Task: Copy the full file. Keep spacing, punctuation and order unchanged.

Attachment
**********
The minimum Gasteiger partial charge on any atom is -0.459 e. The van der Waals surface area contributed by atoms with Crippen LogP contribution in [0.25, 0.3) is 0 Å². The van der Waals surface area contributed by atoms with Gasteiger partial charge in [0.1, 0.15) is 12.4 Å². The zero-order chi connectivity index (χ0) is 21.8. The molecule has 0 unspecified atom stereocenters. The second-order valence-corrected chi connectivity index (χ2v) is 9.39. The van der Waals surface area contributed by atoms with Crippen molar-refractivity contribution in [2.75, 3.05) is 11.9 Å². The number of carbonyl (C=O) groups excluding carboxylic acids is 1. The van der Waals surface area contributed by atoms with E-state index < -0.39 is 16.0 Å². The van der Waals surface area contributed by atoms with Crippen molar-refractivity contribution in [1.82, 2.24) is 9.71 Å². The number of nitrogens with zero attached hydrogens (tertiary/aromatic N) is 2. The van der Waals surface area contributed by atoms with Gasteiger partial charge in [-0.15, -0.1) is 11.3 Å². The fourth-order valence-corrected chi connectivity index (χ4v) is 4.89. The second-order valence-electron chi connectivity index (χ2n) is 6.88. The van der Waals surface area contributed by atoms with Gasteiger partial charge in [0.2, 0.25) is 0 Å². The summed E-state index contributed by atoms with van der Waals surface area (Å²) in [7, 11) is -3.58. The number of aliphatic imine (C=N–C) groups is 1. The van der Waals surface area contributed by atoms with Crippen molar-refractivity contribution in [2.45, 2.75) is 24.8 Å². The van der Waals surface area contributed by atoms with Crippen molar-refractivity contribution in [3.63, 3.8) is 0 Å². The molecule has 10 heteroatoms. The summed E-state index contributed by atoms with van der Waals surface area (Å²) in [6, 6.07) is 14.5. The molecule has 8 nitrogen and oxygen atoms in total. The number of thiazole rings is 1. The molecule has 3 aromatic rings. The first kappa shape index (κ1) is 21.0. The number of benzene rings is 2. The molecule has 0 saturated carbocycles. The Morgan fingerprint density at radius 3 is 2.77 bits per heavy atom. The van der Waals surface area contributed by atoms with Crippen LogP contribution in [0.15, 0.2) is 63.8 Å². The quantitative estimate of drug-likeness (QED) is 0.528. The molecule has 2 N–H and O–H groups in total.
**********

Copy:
The minimum Gasteiger partial charge on any atom is -0.459 e. The van der Waals surface area contributed by atoms with Crippen LogP contribution in [0.25, 0.3) is 0 Å². The van der Waals surface area contributed by atoms with Gasteiger partial charge in [0.1, 0.15) is 12.4 Å². The zero-order chi connectivity index (χ0) is 21.8. The molecule has 0 unspecified atom stereocenters. The second-order valence-corrected chi connectivity index (χ2v) is 9.39. The van der Waals surface area contributed by atoms with Crippen molar-refractivity contribution in [2.75, 3.05) is 11.9 Å². The number of carbonyl (C=O) groups excluding carboxylic acids is 1. The van der Waals surface area contributed by atoms with E-state index < -0.39 is 16.0 Å². The van der Waals surface area contributed by atoms with Crippen molar-refractivity contribution in [1.82, 2.24) is 9.71 Å². The number of nitrogens with zero attached hydrogens (tertiary/aromatic N) is 2. The van der Waals surface area contributed by atoms with Gasteiger partial charge in [-0.15, -0.1) is 11.3 Å². The fourth-order valence-corrected chi connectivity index (χ4v) is 4.89. The second-order valence-electron chi connectivity index (χ2n) is 6.88. The van der Waals surface area contributed by atoms with Gasteiger partial charge in [0.2, 0.25) is 0 Å². The summed E-state index contributed by atoms with van der Waals surface area (Å²) in [7, 11) is -3.58. The number of aliphatic imine (C=N–C) groups is 1. The van der Waals surface area contributed by atoms with Crippen molar-refractivity contribution in [2.45, 2.75) is 24.8 Å². The van der Waals surface area contributed by atoms with Crippen molar-refractivity contribution in [3.63, 3.8) is 0 Å². The molecule has 10 heteroatoms. The summed E-state index contributed by atoms with van der Waals surface area (Å²) in [6, 6.07) is 14.5. The molecule has 8 nitrogen and oxygen atoms in total. The number of thiazole rings is 1. The molecule has 3 aromatic rings. The first kappa shape index (κ1) is 21.0. The number of benzene rings is 2. The molecule has 0 saturated carbocycles. The Morgan fingerprint density at radius 3 is 2.77 bits per heavy atom. The van der Waals surface area contributed by atoms with Crippen LogP contribution in [0.15, 0.2) is 63.8 Å². The quantitative estimate of drug-likeness (QED) is 0.528. The molecule has 2 N–H and O–H groups in total.